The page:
PPBF: Book! Book! Book!

Book!coverAuthor: Deborah Bruss
Illustrator: Tiphanie Beeke
Publisher: Arthur A. Levine, 2001
Age: 1-4
Themes: domestic animals, libraries, books
Opening: (see image below)

Book!1.jpgSummary: (from my library catalog) When the children go back to school, the animals on the farm are bored, so they go into the library in town trying to find something to do.

Book!2Why I like this book: My friend and ‘professional’ babysitter, Mila, recommended this to me years ago. Still packs a solid punch. I was recently lamenting about a beautiful new book with a very flat story and wonder why so many books get published that just don’t make the cut when read aloud, as I am sure EVRY writer, or wanna-be writer does. This is visually engaging AND it has perfect pacing and a solid story with a very funny ending – do look for it!!

Book!3.jpgResources/Activities: discuss what a librarian does; take a field-trip to the library, arrange (ahead) for the children’s librarian to give your child(ren) a ‘tour’; take home a new-to-you book! book! book!

Book!4.jpgFor more Perfect Picture Book picks with teacher/parent resources, check out the list on Susanna Hill’s blog HERE.

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PPBF: A Squash and a Squeeze

SquashandaSqueezeCoverAuthor: Julia Donaldson
Illustrator: Axel Scheffler
Publisher: Arthur A. Levine, 2017; first published by Methuen Books, 1993
Age: 3-6
Themes: dwellings, domestic animals, stories in rhyme, humorous stories
Opening: A little old lady lived all by herself with a table and chairs and a jug on the shelf.

SquashandaSqueezeTitlepageSummary: With the help of an old man and all of her animals, an old lady realizes that her house is not as small as she thought it was.

SquashandaSqueeze1Why I like this book: This rollicking rhyme spins an old Jewish folk tale said to be from Poland, is always fun, but made so much sweeter by the master of rhyme herself, Julia Donaldson. Scheffler is able to add so much emotion to the cozy illustrations (the goat’s face while pig raids the cupboard is priceless!), that you might want to move in with all the characters too!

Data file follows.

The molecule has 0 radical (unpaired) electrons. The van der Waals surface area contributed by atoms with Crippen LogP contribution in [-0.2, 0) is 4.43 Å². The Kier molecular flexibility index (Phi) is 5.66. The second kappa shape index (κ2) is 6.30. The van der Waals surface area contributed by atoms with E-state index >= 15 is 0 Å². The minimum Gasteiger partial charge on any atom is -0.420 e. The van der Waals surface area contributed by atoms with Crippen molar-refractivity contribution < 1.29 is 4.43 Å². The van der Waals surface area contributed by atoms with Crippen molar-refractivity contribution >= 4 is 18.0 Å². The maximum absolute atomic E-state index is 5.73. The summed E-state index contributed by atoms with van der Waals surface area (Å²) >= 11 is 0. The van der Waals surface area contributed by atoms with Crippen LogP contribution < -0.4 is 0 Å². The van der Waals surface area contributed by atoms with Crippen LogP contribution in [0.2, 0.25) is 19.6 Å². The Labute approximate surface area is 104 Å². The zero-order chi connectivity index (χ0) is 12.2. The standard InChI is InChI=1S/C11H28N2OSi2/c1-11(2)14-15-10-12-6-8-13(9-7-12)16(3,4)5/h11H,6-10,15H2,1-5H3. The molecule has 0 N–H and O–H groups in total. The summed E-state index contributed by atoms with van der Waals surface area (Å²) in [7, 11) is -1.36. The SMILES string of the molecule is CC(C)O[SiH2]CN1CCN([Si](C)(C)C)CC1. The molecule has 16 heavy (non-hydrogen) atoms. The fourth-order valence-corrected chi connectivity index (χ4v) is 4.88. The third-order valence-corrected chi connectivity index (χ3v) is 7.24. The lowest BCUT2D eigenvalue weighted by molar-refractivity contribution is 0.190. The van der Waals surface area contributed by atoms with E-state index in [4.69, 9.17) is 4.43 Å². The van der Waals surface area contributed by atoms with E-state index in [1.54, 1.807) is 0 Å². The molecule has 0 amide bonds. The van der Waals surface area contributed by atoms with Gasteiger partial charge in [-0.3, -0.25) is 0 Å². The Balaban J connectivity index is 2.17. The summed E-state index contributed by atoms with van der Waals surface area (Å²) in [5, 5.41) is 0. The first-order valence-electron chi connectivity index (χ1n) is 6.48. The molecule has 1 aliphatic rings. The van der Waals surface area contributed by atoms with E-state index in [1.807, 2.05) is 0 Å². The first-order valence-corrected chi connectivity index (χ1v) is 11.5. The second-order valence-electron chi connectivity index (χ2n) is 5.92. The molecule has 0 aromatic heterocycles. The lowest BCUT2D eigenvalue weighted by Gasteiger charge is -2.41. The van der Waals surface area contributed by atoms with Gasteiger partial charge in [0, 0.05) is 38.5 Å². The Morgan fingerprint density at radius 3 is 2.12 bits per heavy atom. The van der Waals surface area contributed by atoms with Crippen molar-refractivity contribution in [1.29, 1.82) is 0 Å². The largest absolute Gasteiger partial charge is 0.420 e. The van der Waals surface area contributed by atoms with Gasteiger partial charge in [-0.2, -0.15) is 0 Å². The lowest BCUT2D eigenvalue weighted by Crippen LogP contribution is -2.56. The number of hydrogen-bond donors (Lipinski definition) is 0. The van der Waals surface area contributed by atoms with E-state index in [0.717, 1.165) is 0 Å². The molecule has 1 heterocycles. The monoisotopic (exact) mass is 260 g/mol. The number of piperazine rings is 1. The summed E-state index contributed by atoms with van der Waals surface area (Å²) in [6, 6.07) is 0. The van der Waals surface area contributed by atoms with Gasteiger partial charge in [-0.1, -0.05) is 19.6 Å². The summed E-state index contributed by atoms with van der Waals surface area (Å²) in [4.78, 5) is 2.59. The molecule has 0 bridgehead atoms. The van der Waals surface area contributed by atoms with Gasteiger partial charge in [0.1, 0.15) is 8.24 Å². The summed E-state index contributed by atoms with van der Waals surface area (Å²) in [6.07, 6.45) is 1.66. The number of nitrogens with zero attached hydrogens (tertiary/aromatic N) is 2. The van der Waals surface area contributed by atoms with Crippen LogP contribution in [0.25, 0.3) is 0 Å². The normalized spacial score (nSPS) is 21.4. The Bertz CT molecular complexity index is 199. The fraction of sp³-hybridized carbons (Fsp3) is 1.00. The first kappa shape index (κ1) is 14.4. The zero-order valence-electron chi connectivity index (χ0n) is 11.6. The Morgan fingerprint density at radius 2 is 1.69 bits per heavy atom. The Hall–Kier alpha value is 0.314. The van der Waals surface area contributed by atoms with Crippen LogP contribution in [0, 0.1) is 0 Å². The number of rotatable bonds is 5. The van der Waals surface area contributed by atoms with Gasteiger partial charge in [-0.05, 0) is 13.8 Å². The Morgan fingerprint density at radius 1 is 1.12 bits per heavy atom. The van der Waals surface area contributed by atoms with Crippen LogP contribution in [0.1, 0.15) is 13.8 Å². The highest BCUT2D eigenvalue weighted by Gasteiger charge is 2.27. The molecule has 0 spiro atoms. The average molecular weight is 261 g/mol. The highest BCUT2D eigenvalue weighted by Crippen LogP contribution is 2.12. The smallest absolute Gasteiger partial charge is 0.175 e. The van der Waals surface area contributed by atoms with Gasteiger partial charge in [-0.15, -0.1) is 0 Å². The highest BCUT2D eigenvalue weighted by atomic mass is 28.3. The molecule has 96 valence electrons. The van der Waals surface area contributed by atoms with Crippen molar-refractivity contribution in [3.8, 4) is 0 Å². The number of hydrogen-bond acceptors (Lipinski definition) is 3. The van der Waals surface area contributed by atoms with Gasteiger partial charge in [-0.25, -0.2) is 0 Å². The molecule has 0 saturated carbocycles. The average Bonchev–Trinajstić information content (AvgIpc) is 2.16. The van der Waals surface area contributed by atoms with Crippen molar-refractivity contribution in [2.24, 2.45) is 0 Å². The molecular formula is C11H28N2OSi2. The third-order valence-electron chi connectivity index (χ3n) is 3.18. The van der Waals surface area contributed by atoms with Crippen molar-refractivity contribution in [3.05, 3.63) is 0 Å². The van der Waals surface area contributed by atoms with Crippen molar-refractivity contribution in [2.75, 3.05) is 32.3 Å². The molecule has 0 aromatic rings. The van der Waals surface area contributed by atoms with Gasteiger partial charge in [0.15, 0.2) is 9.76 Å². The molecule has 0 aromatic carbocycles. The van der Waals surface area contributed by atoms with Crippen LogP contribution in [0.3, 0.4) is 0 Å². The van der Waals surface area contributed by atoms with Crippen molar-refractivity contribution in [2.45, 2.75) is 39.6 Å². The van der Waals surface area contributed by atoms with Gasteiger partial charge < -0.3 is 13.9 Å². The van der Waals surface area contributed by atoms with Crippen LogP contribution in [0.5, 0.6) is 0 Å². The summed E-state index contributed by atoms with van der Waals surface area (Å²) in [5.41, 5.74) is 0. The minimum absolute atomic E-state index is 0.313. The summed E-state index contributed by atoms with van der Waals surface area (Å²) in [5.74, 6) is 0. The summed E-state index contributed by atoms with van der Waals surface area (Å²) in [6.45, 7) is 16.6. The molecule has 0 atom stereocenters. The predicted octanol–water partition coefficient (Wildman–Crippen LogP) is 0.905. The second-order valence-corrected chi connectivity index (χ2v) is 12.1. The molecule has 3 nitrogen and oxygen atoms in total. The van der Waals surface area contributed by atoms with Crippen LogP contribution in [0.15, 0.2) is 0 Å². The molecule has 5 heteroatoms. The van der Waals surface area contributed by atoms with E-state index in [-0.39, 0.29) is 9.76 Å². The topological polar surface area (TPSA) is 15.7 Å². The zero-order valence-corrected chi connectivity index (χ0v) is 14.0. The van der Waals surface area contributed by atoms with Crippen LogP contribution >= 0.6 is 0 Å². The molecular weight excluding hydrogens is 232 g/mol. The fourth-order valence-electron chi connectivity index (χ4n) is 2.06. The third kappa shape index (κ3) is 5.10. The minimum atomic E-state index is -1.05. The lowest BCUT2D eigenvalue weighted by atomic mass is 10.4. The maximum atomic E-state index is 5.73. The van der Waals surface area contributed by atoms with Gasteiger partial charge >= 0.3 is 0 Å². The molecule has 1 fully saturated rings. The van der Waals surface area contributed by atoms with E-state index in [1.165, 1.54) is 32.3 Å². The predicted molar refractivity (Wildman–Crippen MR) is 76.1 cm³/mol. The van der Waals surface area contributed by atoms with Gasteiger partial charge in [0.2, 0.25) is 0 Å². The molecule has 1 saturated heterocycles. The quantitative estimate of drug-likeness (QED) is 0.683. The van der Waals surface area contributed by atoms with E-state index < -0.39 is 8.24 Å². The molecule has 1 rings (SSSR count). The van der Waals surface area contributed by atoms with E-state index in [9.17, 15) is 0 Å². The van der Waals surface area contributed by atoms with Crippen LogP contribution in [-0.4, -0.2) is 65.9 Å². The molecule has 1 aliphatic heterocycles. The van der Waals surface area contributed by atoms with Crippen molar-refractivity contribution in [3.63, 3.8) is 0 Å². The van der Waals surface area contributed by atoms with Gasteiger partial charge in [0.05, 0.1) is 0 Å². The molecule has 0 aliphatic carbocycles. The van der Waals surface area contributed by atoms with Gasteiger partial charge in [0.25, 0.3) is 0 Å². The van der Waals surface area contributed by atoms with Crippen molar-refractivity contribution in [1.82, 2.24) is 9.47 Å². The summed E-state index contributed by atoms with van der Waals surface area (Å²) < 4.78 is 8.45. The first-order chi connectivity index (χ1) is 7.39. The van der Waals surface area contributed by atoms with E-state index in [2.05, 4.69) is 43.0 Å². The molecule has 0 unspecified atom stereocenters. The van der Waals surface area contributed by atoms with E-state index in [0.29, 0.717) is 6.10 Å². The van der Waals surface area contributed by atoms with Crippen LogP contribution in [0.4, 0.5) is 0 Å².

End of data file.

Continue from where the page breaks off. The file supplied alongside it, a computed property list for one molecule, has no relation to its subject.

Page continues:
SquashandaSqueezebackResources/Activities: Read about the illustrator HERE;  attempt read every single one of the author’s and illustrator’s collaborations – you won’t be sorry! Read a few more Jewish folktales, like Joseph Had a Little Overcoat, by Simms Tabak, or Such a Noise!, by Aliana Brodmann and Hans Poppel.

SquashandaSqueezeendpapers.jpgFor more Perfect Picture Book picks with teacher/parent resources, check out the list on Susanna Hill’s blog HERE.

PPBF: Our Animal Friends

 

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Author/Illustrator: Alice and Martin Provensen
Publisher: Random House, 1974
Ages: 3-8yrs
Themes: farm animals, domestic animals, farm life
Opening: Who lives at Maple Hill Farm?
Summary: (from Amazon) Two dogs, five horses, a pig, some geese, lots of chickens, a few cows, a few goats, several sheep, and four special cats — these are the animals at Maple Hill Farm.
With simple text that is both affectionate and wry, and irresistible illustrations that burst with personality, Alice and Martin Provensen bring their barnyard friends to life for the delight of animal lovers both young and old.

I like this book because: this picture book tells all about farm life, even without the words and I appreciate the range of children that can enjoy this – even on their own. The well designed spreads pictures are humorous yet honest – maybe that’s what makes them so timeless.

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Robyn and Susanna?

Resources/activities: sing Old MacDonald; list all the farm animals you can think of and talk about why they might be kept on a farm (other than sheer cuteness!); visit a farm, preferably a working farm. My city of choice, Fort Collins, CO, has one that serves ‘as an educational and interactive experience for residents and visitors’, where one ‘can learn more about the industry that shaped this region, have interactive, hands-on farm fun, and introduce your child to agriculture and farm life while visiting’ – for more info click HERE

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For more Perfect Picture Book picks with teacher/parent resources, check out the list on Susanna Hill’s blog HERE.